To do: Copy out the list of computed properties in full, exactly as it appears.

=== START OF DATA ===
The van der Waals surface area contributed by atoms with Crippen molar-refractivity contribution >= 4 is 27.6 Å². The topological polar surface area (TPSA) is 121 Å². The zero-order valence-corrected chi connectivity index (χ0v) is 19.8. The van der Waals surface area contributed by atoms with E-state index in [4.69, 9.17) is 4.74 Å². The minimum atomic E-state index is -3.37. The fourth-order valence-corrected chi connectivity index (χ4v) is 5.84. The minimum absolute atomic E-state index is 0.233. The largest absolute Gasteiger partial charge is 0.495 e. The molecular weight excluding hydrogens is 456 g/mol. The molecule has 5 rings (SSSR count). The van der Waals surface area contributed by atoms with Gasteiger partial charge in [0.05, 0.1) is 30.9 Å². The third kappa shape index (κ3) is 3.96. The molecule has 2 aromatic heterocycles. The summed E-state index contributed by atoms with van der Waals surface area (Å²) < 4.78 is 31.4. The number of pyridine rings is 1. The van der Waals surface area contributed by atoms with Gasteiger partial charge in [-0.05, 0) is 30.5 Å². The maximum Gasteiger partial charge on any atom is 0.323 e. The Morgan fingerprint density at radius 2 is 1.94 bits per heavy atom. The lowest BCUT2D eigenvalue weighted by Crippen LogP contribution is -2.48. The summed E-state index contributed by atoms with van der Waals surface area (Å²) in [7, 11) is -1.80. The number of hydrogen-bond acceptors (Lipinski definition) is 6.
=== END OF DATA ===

The van der Waals surface area contributed by atoms with Crippen molar-refractivity contribution >= 4 is 27.6 Å². The topological polar surface area (TPSA) is 121 Å². The zero-order valence-corrected chi connectivity index (χ0v) is 19.8. The van der Waals surface area contributed by atoms with E-state index in [4.69, 9.17) is 4.74 Å². The minimum atomic E-state index is -3.37. The fourth-order valence-corrected chi connectivity index (χ4v) is 5.84. The minimum absolute atomic E-state index is 0.233. The largest absolute Gasteiger partial charge is 0.495 e. The molecular weight excluding hydrogens is 456 g/mol. The molecule has 5 rings (SSSR count). The van der Waals surface area contributed by atoms with Gasteiger partial charge in [0.05, 0.1) is 30.9 Å². The third kappa shape index (κ3) is 3.96. The molecule has 2 aromatic heterocycles. The summed E-state index contributed by atoms with van der Waals surface area (Å²) < 4.78 is 31.4. The number of pyridine rings is 1. The van der Waals surface area contributed by atoms with Gasteiger partial charge in [-0.05, 0) is 30.5 Å². The maximum Gasteiger partial charge on any atom is 0.323 e. The Morgan fingerprint density at radius 2 is 1.94 bits per heavy atom. The lowest BCUT2D eigenvalue weighted by Crippen LogP contribution is -2.48. The summed E-state index contributed by atoms with van der Waals surface area (Å²) in [7, 11) is -1.80. The number of hydrogen-bond acceptors (Lipinski definition) is 6.